Vaccine-induced immune thrombotic thrombocytopenia is a rare syndrome following the ChAdOx1 nCov-19 or Ad26.COV2.S vaccine. Reported patients developed mainly venous thrombosis. We describe a case of a young healthy women suffering from acute ischemic stroke due to large vessel occlusion without cerebral venous thrombosis 8 days after vaccination and its consequences on recanalization strategy. Considering the thrombocytopenia, intravenous thrombolysis was contraindicated. She underwent mechanical thrombectomy with complete recanalization and dramatically improved clinically. Positive detection of anti-PF4-heparin-antibodies confirmed vaccine-induced immune thrombotic thrombocytopenia diagnosis. In case of acute ischemic stroke after recent ChAdOx1 nCov-19 or Ad26.COV2.S vaccine, platelet count should be systematically checked before giving thrombolysis, and direct mechanical thrombectomy should be proposed in patients with large vessel occlusion.


Subject(s)
COVID-19 Vaccines/adverse effects , Ischemic Stroke/therapy , Purpura, Thrombotic Thrombocytopenic/therapy , Thrombectomy , Vaccination/adverse effects , Adult , Antibodies/blood , Blood Platelets/immunology , COVID-19 Vaccines/administration & dosage , Female , Heparin/immunology , Humans , Ischemic Stroke/blood , Ischemic Stroke/chemically induced , Ischemic Stroke/diagnosis , Platelet Factor 4/immunology , Purpura, Thrombotic Thrombocytopenic/blood , Purpura, Thrombotic Thrombocytopenic/chemically induced , Purpura, Thrombotic Thrombocytopenic/diagnosis , Treatment Outcome
7.
J Stroke Cerebrovasc Dis ; 30(11): 105953, 2021 Nov.
Article in English | MEDLINE | ID: covidwho-1275544

ABSTRACT

Background and purpose; Chile has been one of the most affected countries by the COVID-19 pandemic, with one of the highest case rates per population. This has affected the epidemiological behaviour of various pathologies. We analyze the impact of the pandemic on the number of admissions due to stroke, its severity and mortality in Santiago, Chile. METHODS: a multicenter observational study based on the records of the 3 hospitals of the South East health service in Santiago, Chile. We recorded the number of patients admitted for ischemic stroke between 01 January 2020 and 30 June 2020. We grouped the cases into two periods, pre-pandemic and pandemic, according to the setting of the state of emergency in Chile. RESULTS: 431 patients were admitted with ischemic stroke during the study period. There was a non-significant decrease in weekly admissions (17 vs 15 patients per week). No differences were observed in the proportion of patients with medical treatment (p = 0.810), IVT (p = 0.638), EVT (p = 0.503) or IVT + EVT (p = 0.501). There was a statistically significant increase in the NIHSS on admission (7.23 vs 8.78, p = 0.009) and mortality (5.2% vs 12.4%, p = 0.012). In a multivariate analysis the NIHSS on admission was associated with the increased mortality (RR 1.11, CI 1.04-1.19, p = 0.003). CONCLUSION: We found an increase in the severity of ischemic stroke on admission and in-hospital mortality during the pandemic period. The main factor to increase in-hospital mortality was the NIHSS on admission.


Subject(s)
COVID-19/mortality , Ischemic Stroke/mortality , Aged , Aged, 80 and over , COVID-19/diagnosis , Chile/epidemiology , Disability Evaluation , Female , Hospital Mortality , Humans , Ischemic Stroke/diagnosis , Male , Middle Aged , Patient Admission , Prognosis , Risk Assessment , Risk Factors , Severity of Illness Index , Time Factors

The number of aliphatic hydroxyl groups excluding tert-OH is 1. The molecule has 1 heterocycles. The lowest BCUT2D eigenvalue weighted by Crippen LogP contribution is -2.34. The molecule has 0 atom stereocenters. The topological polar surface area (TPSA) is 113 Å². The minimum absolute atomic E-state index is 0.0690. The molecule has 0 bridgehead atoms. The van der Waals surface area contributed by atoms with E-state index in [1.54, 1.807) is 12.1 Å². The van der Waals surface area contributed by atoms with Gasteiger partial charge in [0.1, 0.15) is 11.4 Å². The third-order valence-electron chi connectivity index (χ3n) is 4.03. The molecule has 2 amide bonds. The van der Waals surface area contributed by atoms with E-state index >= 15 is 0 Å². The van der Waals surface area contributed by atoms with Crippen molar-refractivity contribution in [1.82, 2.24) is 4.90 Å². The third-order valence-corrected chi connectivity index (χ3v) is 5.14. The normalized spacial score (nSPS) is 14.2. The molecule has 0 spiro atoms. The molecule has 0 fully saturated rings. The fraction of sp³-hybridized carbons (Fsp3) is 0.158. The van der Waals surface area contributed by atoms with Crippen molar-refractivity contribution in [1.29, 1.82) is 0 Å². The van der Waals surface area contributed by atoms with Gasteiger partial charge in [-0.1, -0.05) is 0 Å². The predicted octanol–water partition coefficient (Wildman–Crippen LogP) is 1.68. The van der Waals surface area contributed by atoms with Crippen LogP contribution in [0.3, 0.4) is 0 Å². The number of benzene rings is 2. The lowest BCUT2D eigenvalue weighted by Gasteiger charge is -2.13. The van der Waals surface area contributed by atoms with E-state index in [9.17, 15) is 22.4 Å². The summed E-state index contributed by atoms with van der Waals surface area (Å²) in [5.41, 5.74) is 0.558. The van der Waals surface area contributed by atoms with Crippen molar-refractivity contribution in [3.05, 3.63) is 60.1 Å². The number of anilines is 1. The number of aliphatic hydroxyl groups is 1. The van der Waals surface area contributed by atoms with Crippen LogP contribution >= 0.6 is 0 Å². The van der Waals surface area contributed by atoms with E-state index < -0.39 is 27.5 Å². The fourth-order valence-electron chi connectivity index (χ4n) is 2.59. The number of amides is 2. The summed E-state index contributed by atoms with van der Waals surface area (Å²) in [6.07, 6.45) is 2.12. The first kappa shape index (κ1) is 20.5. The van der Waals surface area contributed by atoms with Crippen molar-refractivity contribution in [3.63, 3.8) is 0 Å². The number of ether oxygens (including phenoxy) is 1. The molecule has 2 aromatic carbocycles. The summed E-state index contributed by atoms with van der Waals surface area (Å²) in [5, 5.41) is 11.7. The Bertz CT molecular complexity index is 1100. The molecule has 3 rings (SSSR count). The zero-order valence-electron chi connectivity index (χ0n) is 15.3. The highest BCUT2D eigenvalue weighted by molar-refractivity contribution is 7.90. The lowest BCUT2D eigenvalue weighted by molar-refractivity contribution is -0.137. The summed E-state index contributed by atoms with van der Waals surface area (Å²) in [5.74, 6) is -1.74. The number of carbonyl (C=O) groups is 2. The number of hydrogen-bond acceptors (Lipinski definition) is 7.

8.
J Stroke Cerebrovasc Dis ; 30(8): 105919, 2021 Aug.
Article in English | MEDLINE | ID: covidwho-1253283

ABSTRACT

BACKGROUND: The characteristics and pathophysiological mechanisms involved in acute ischemic stroke in patients with COVID-19 infection have not been fully clarified. We prospectively studied the phenotypic and etiological features of acute stroke occurring in COVID-19 infection. PATIENTS & METHODS: Within nine months starting from April-2020, the presence of COVID-19 infection was determined by thoracic CT and SARS-CoV-2 PCR in all acute stroke cases managed in a single tertiary center. Consecutive and prospective data on vascular risk factors/comorbidities, in-hospital quality metrics, discharge outcomes, etiological subclassification and blood markers of thrombosis / inflammation were compared in 44 COVID-19 positive cases (37 acute ischemic stroke, 5 TIA, 2 intracerebral hematoma) and 509 COVID-19 negative patients (355 ischemic, 105 TIA, 44 hematoma and 5 stroke mimic). RESULTS: COVID-19 positive patients had more severe strokes, delayed hospital admission, longer hospital stay, higher mortality rates, but had similar vascular risk factors/comorbidities frequency, thrombolysis/thrombectomy utilization rates, metrics, and stroke etiological subtype. They had significantly higher CRP, fibrinogen, ferritin, leukocyte count and lower lymphocyte count. No difference was detected in aPTT, INR, D-dimer, platelet, hemoglobin, homocysteine levels and ANA, anti-dsDNA antibody and ENA panel positivity rates. Anti-phospholipid antibodies have been studied in 70% of COVID-19 positive and all cryptogenic patients, but were never found positive. Tests for coagulation factor levels and hereditary thrombophilia did not show major thrombophilia in any of the stroke patients with COVID-19. CONCLUSION: We documented that there is no significant difference in etiological spectrum in acute stroke patients with COVID-19 infection. In addition, cryptogenic stroke and antiphospholipid antibody positivity rates did not increase.


Subject(s)